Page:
Tutta Bella

Repeatable: Maybe. Visits: 2+

Tutta Bella Pie

Tutta Bella Pie

Seattle is not New York or Chicago, so you can fuhgeddabout all the fine distinctions that make pies worthy of either the Big Apple or the Windy City.

Still, Seattle’s trying. Tutta Bella isn’t exactly news anymore, but it’s representative of the wave of artisanal pizzerias that have recently opened up.

Without naming additional names, let me say that there’s an eerie similarity to these pizzerias, and I’m just holding Tutta Bella up as the most obvious and established offender: paper thin crusts splotched by bubbles of black char.

Burnt dough simply doesn’t taste good–I don’t care how much sauce, cheese, or creative topping is surrounding or covering these ugly boils. And yet for some reason, the local fancy pizzerias insist on offering up these offenders. Why?

Until I actually experience a pizza that is not partially burnt, sooty, or charred, I cannot recommend Tutta Bella without reservations. That simply hasn’t happened yet. At best, I can salvage a piece or two from an entire pie. And then I wonder: Is it really worth the trouble and expense?

That rhetorical question makes me think of the ne plus ultra of American pizzerias, Pizzeria Bianco. Located in, of all places, Phoenix, Arizona, Bianco offers up the kind of pizza that I will gladly suffer a trip to the dessert just to eat–pizza that’s worth a great deal of trouble and expense. (And Phoenix is much closer than Chicago and New York!) In April, we ate there twice; I stood in line for an hour both times to hold our places. As we were boarding the flight back to Seattle, my husband and three children walked on carrying their own boxes from Pizzeria Bianco. “Is it really that good?” someone asked. My children nodded solemnly, clutching their boxes for dear life. They’re still talking about the experience wistfully, asking when we’re going back. “Mama, that pizza was the best pizza in the world.” “Not quite,” I say. “There’s a couple places in Italy I gotta show you…”)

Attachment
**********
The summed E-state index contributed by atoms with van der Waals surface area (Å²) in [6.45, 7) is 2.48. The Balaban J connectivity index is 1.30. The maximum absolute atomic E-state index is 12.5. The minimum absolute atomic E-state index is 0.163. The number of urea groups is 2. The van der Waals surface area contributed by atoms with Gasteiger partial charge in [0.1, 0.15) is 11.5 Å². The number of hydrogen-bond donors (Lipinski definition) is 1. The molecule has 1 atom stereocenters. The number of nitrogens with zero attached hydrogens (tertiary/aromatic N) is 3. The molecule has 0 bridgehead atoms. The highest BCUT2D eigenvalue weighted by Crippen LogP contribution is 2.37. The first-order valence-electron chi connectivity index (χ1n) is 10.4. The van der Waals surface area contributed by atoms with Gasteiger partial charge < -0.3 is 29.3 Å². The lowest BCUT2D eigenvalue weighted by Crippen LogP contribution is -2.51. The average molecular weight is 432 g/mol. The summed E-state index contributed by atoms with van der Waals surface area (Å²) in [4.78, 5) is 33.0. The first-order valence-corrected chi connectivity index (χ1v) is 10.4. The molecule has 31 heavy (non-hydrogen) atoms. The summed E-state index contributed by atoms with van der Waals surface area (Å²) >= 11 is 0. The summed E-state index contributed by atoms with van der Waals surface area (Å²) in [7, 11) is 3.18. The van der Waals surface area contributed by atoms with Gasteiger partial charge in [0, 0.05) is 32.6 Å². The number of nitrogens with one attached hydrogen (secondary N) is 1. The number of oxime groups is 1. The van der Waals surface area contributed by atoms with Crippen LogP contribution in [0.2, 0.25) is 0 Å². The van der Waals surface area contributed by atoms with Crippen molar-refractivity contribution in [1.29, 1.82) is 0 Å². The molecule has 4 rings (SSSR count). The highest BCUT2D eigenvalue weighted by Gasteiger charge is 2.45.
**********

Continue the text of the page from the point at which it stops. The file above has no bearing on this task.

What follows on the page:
South Lake Union
Tutta Bella Neapolitan Pizzeria on Urbanspoon

Columbia City:
Tutta Bella Neapolitan Pizzeria on Urbanspoon

Wallingford:
Tutta Bella Neapolitan Pizzeria (Wallingford) on Urbanspoon

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2 Comments

Filed under 15654811, Casual, Italian, Kid Friendly, Lunch, Pizza

2 responses to “Tutta Bella

  1. Eric

    Tutta Bella’s pizza is indeed less than mediocre, but please do be aware that black spots on the crust (aka “bark”) indicate gluten in the wheat having been exposed to extremely high temperatures (like those of a wood fired oven). The taste of these black spots is not burnt, but more carmelized and/or smoky. The reason you are seeing this in nearly every pizzeria is because, well, it’s how “artisan” pizza is made.

    • sumisays

      Eric,
      There is a fine line between a luscious dark mahogany bubble and a circle of cinder–and most of the local “artisanal” pizzas leap over that line with no hesitation–there are only seconds before caramelization turns into char. Granted, it’s often dark in these places, but if you examine the tasty bubbles and freckles in full light, you will find that they are NOT pitch black and do NOT crumble or scrape away into soot. Otherwise, I wholeheartedly agree with you….

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